OTTAWA, ONTARIO – (February 27, 2018) – The movement to assist Canadians living with autism, intellectual and development disabilities, and their families gained ground today when the government of Canada announced an investment of $20 million over 5 years as part of the 2018-2019 federal budget.
The funding will be used to develop two new initiatives to support the needs of Canadians experiencing autism spectrum disorder and their families. This will include $10.9 million towards the creation of an Autism-Intellectual Disability National Resource and Exchange Network (AIDE) which will provide credible and evidence-based resources for individuals and families living with autism and intellectual disabilities. Led jointly by Pacific Autism Family Network and Miriam Foundation , AIDE is the first of its kind in Canada, and will be available in a curated online library, reducing regional disparities and offering equitable access across the country.
“This investment is a historic step in helping Canadians living with autism and intellectual disabilities,” said Sergio Cocchia, Chair of Pacific Autism Family Centre Foundation. “We commend the federal government for placing importance on the development of an innovative solution that will not only help improve quality of life for Canadians living with autism and disabilities, but also navigate and avoid harmful misinformation in the online arena.”
Today, over 515,500 Canadians are diagnosis with Autism Spectrum Disorder, affecting an estimated 1 in 68 children across the country. Despite these numbers, Canadians remain at an unfair disadvantage relative to our global counterparts, with countries like the United Kingdom and Australia adopting comprehensive, national autism strategies, and 47 states in the US with legislated specific autism mandates.
In contrast, Canada is widespread with systematic barriers and regional fragmentation, preventing families from accessing the information, care and resources required to obtain and navigate a diagnosis, ultimately leading to lifelong challenges that wreak emotional, social and economic havoc. Consequently, recent Canadian reports indicate access to information is top of mind for individuals with Autism Spectrum Disorder and their families, with 74% ranking better access to information as a top priority.
“With access to reliable and credible information currently lacking and varying widely, families and people living with Autism Spectrum Disorder face unfair pressures, considerable stress, and disproportionately high costs upon receiving a diagnosis,” said Wendy Lisogar-Cocchia, co-founder of Pacific Autism Family Network. “It is time Canada steps up to the plate to deliver these much-needed resources, and this commitment from the Canadian government makes this possible.”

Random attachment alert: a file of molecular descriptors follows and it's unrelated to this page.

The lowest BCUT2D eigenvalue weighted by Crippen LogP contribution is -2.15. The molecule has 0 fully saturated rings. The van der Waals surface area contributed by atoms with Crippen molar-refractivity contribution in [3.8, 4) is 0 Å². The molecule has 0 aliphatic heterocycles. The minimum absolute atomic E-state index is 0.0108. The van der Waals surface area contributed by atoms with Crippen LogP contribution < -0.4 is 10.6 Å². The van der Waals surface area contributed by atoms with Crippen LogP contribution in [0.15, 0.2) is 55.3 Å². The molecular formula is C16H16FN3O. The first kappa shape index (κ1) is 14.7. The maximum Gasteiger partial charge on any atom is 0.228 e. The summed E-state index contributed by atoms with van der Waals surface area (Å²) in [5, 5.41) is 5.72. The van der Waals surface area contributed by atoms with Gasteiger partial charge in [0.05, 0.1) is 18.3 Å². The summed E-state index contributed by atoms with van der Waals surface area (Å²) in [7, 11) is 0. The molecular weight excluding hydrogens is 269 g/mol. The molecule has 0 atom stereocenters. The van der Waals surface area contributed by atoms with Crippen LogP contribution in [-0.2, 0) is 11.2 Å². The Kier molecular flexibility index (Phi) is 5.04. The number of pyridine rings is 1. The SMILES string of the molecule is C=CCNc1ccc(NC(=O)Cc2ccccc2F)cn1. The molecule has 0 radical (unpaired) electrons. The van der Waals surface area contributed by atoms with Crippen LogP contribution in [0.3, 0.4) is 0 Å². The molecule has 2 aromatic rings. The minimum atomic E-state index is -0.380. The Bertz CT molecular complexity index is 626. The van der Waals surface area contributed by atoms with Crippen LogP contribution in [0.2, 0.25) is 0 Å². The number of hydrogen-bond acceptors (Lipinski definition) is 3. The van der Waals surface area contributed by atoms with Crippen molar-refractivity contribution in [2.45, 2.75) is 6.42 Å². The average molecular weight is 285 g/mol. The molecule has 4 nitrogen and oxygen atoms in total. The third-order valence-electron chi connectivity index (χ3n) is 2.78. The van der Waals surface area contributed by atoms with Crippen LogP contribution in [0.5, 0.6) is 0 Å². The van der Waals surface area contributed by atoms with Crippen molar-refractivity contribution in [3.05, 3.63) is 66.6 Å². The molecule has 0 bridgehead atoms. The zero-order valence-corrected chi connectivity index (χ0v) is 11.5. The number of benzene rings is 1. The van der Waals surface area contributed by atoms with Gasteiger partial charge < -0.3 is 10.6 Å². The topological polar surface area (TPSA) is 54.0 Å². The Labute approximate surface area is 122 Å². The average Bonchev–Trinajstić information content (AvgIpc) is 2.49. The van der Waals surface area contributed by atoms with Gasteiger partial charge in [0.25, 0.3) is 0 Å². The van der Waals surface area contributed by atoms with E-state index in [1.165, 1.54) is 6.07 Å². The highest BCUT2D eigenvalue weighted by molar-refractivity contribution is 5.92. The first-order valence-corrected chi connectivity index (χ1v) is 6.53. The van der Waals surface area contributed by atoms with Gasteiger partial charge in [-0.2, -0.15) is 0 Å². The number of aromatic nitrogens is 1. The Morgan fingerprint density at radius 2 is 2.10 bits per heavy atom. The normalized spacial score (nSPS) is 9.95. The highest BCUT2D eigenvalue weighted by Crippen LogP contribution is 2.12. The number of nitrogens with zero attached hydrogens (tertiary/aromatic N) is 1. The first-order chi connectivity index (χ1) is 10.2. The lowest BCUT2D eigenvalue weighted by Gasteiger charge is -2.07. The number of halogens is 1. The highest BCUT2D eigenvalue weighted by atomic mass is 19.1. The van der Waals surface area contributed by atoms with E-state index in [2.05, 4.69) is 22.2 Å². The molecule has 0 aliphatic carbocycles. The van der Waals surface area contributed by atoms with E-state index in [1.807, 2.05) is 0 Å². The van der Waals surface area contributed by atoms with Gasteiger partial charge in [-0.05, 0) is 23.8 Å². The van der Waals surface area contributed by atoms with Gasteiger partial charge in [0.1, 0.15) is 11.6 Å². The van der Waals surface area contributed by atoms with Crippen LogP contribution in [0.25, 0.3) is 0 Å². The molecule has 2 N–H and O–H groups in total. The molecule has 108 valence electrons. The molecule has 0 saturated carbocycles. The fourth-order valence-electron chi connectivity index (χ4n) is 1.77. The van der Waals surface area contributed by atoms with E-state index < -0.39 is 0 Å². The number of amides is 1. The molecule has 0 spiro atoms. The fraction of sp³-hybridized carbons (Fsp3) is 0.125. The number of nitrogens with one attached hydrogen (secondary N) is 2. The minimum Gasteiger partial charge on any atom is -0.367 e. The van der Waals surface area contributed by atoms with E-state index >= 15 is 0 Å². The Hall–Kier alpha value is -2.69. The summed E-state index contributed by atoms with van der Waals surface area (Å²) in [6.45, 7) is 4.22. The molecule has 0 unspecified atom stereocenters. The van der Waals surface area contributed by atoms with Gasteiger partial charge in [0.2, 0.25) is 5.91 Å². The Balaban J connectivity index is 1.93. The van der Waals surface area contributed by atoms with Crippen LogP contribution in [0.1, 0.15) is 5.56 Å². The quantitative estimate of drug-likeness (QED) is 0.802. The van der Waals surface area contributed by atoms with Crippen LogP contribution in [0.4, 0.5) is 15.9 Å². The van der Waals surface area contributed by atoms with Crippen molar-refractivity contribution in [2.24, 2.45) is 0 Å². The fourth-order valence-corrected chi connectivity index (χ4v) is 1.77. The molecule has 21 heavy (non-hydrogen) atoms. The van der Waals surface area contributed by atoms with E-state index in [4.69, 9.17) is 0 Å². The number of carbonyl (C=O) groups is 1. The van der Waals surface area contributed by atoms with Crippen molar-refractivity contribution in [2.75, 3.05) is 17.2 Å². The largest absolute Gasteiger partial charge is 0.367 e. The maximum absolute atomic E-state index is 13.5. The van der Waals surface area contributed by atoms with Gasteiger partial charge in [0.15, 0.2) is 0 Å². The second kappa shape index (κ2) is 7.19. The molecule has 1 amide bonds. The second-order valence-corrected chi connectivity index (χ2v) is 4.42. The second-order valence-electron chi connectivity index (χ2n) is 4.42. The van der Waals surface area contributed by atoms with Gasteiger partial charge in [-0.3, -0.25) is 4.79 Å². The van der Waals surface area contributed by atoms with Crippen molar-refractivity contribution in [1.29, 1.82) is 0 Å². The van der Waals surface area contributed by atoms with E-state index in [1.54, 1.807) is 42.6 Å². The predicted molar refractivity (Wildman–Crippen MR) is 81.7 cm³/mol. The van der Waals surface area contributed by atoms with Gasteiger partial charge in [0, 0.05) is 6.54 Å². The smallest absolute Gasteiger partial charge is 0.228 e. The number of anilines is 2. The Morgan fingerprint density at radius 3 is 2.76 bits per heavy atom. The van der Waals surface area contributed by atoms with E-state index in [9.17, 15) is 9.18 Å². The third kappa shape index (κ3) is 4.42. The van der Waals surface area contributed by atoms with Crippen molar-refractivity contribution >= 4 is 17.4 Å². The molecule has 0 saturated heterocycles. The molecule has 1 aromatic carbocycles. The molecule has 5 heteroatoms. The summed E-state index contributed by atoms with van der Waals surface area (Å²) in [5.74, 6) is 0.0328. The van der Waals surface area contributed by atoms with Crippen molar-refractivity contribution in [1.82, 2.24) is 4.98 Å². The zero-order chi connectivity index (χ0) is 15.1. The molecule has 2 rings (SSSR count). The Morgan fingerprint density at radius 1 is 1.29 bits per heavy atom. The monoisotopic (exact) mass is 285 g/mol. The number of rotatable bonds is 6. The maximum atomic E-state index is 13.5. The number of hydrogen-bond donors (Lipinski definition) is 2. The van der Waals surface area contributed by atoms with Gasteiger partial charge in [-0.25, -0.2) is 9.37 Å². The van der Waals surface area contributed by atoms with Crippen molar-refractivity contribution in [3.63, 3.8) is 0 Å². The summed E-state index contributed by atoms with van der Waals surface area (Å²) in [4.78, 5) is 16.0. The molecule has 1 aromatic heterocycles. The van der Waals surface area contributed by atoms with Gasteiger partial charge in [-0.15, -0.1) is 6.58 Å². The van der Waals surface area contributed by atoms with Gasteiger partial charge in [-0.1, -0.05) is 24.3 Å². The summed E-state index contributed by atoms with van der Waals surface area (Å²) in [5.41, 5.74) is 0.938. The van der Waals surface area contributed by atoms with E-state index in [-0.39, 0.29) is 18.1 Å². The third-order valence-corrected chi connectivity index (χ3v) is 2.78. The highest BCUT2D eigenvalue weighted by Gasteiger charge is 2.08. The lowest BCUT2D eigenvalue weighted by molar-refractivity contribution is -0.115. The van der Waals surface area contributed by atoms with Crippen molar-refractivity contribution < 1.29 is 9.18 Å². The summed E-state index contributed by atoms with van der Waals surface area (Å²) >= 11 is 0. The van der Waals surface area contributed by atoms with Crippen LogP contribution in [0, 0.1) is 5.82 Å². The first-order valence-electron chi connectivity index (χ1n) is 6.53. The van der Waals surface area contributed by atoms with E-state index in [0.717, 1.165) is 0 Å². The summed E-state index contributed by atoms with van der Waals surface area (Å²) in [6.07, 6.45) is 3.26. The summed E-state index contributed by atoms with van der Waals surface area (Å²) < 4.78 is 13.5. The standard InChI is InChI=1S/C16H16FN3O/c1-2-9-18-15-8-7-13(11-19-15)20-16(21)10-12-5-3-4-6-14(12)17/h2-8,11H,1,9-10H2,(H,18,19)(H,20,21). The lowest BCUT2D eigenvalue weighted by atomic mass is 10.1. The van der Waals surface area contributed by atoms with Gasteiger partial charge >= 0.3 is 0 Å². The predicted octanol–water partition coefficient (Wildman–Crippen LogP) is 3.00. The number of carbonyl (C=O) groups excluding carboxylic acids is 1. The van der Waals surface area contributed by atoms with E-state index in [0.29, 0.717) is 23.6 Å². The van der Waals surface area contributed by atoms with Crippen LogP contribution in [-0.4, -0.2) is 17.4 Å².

“AIDE will offer credible, reliable and evidence-based resources – tailored to impacted Canadian families and individuals, not academics – and available in a curated online library,” added Warren Greenstone, President and CEO, Miriam Foundation. “In addition, AIDE will reduce the disparities that Canadians face across the country and offer equitable access regardless of whether you live in Kamloops, Sherbrooke or Halifax.”
The $10.9 million investment will support the development and launch of the AIDE, which includes a centralized website and online portal, resource library, electronic asset maps, and hub-to-hub network, ultimately addressing the shortfall of resources and supports available to Canadians and families living with autism. The exchange will be built upon the touchpoints of “intervene early, intervene often, and intervene across the lifespan.”
About Pacific Autism Family Network
Pacific Autism Family Network (PAFN) is a first-in-North America charitable organization with a mandate to serve the lifespan needs of individuals and families affected by Autism Spectrum Disorder and all related disorders. Founded by parents Wendy Lisogar-Cocchia and Sergio Cocchia, with the vision to break down barriers to access across the province, PAFN has collaborated with over 60 organizations to bring together essential lifespan needs for those affected by Autism, all within one network. In late 2016, PAFN opened their first location – the 60,000 sq.ft GoodLife Fitness Family Autism Hub in Richmond, and will open smaller satellites in other areas of B.C. in 2017. The network ensures that all British Columbians have access to state-of-the-art resources for assessment, treatment, education-support and research, providing a “one-stop-shop” for families looking for help in their navigation of available information and services.
About Miriam Foundation
For over 40 years, Miriam Foundation has been dedicated to ensuring that greater insight and new research improve the quality of life for all those affected with autism spectrum disorders (ASDs) and intellectual disabilities (IDs). The Foundation is committed to raising and investing funds, and providing the leadership required to: create and support developmental, clinical, vocational, residential, and respite programs for children and adults living with ASDs and IDs; offer education and training to professionals, caregivers and family members; foster specialized research focusing on improving diagnosis and developing new treatments and interventions for people with ASDs and IDs; and deliver social and recreational activities to promote inclusion.
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